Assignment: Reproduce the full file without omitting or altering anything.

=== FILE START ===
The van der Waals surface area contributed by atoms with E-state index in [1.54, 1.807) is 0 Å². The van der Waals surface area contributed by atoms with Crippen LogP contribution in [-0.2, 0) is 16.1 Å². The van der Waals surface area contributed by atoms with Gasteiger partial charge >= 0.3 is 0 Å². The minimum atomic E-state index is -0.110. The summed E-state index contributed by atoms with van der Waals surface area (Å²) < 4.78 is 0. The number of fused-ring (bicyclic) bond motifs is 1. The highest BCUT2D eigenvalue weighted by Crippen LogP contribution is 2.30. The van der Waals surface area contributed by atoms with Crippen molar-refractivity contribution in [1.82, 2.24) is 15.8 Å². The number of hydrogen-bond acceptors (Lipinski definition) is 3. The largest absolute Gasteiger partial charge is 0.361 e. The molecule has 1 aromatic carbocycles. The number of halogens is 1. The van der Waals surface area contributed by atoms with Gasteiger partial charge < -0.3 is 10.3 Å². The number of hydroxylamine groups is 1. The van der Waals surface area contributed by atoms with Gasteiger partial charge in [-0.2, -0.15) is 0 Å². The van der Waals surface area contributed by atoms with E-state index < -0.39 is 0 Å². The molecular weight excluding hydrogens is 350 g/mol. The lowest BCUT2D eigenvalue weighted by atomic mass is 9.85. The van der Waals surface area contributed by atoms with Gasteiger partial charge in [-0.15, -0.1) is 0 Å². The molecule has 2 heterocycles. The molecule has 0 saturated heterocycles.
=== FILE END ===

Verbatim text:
The van der Waals surface area contributed by atoms with E-state index in [1.54, 1.807) is 0 Å². The van der Waals surface area contributed by atoms with Crippen LogP contribution in [-0.2, 0) is 16.1 Å². The van der Waals surface area contributed by atoms with Gasteiger partial charge >= 0.3 is 0 Å². The minimum atomic E-state index is -0.110. The summed E-state index contributed by atoms with van der Waals surface area (Å²) < 4.78 is 0. The number of fused-ring (bicyclic) bond motifs is 1. The highest BCUT2D eigenvalue weighted by Crippen LogP contribution is 2.30. The van der Waals surface area contributed by atoms with Crippen molar-refractivity contribution in [1.82, 2.24) is 15.8 Å². The number of hydrogen-bond acceptors (Lipinski definition) is 3. The largest absolute Gasteiger partial charge is 0.361 e. The molecule has 1 aromatic carbocycles. The number of halogens is 1. The van der Waals surface area contributed by atoms with Gasteiger partial charge < -0.3 is 10.3 Å². The number of hydroxylamine groups is 1. The van der Waals surface area contributed by atoms with Gasteiger partial charge in [-0.2, -0.15) is 0 Å². The van der Waals surface area contributed by atoms with E-state index < -0.39 is 0 Å². The molecular weight excluding hydrogens is 350 g/mol. The lowest BCUT2D eigenvalue weighted by atomic mass is 9.85. The van der Waals surface area contributed by atoms with Gasteiger partial charge in [-0.15, -0.1) is 0 Å². The molecule has 2 heterocycles. The molecule has 0 saturated heterocycles.